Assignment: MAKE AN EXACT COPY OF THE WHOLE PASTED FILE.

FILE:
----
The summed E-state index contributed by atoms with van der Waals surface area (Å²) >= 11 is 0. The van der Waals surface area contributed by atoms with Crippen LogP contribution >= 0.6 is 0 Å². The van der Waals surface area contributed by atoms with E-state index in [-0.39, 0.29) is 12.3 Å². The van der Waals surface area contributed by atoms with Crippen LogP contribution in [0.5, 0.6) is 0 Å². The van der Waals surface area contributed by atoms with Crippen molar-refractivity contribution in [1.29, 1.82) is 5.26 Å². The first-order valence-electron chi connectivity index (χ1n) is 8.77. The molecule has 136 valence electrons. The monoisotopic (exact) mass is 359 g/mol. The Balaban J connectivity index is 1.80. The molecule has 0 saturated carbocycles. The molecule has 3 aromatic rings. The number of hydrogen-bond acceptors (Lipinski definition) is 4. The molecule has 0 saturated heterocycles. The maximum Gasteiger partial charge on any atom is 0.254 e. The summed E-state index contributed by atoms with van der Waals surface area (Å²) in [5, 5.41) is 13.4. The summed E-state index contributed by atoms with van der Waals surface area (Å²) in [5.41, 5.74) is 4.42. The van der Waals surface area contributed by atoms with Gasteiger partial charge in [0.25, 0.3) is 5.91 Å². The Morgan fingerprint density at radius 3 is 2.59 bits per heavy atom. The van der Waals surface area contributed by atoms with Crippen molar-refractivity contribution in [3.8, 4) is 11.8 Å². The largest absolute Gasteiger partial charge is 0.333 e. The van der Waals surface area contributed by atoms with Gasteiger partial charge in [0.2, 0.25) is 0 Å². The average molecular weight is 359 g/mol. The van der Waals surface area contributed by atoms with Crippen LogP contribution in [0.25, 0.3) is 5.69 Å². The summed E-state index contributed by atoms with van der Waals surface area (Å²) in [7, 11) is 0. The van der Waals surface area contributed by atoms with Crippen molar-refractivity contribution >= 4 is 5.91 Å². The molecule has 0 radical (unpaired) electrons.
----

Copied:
The summed E-state index contributed by atoms with van der Waals surface area (Å²) >= 11 is 0. The van der Waals surface area contributed by atoms with Crippen LogP contribution >= 0.6 is 0 Å². The van der Waals surface area contributed by atoms with E-state index in [-0.39, 0.29) is 12.3 Å². The van der Waals surface area contributed by atoms with Crippen LogP contribution in [0.5, 0.6) is 0 Å². The van der Waals surface area contributed by atoms with Crippen molar-refractivity contribution in [1.29, 1.82) is 5.26 Å². The first-order valence-electron chi connectivity index (χ1n) is 8.77. The molecule has 136 valence electrons. The monoisotopic (exact) mass is 359 g/mol. The Balaban J connectivity index is 1.80. The molecule has 0 saturated carbocycles. The molecule has 3 aromatic rings. The number of hydrogen-bond acceptors (Lipinski definition) is 4. The molecule has 0 saturated heterocycles. The maximum Gasteiger partial charge on any atom is 0.254 e. The summed E-state index contributed by atoms with van der Waals surface area (Å²) in [5, 5.41) is 13.4. The summed E-state index contributed by atoms with van der Waals surface area (Å²) in [5.41, 5.74) is 4.42. The van der Waals surface area contributed by atoms with Gasteiger partial charge in [0.25, 0.3) is 5.91 Å². The Morgan fingerprint density at radius 3 is 2.59 bits per heavy atom. The van der Waals surface area contributed by atoms with Crippen molar-refractivity contribution in [3.8, 4) is 11.8 Å². The largest absolute Gasteiger partial charge is 0.333 e. The van der Waals surface area contributed by atoms with Gasteiger partial charge in [0.2, 0.25) is 0 Å². The average molecular weight is 359 g/mol. The van der Waals surface area contributed by atoms with Crippen LogP contribution in [0.25, 0.3) is 5.69 Å². The summed E-state index contributed by atoms with van der Waals surface area (Å²) in [7, 11) is 0. The van der Waals surface area contributed by atoms with Crippen molar-refractivity contribution >= 4 is 5.91 Å². The molecule has 0 radical (unpaired) electrons.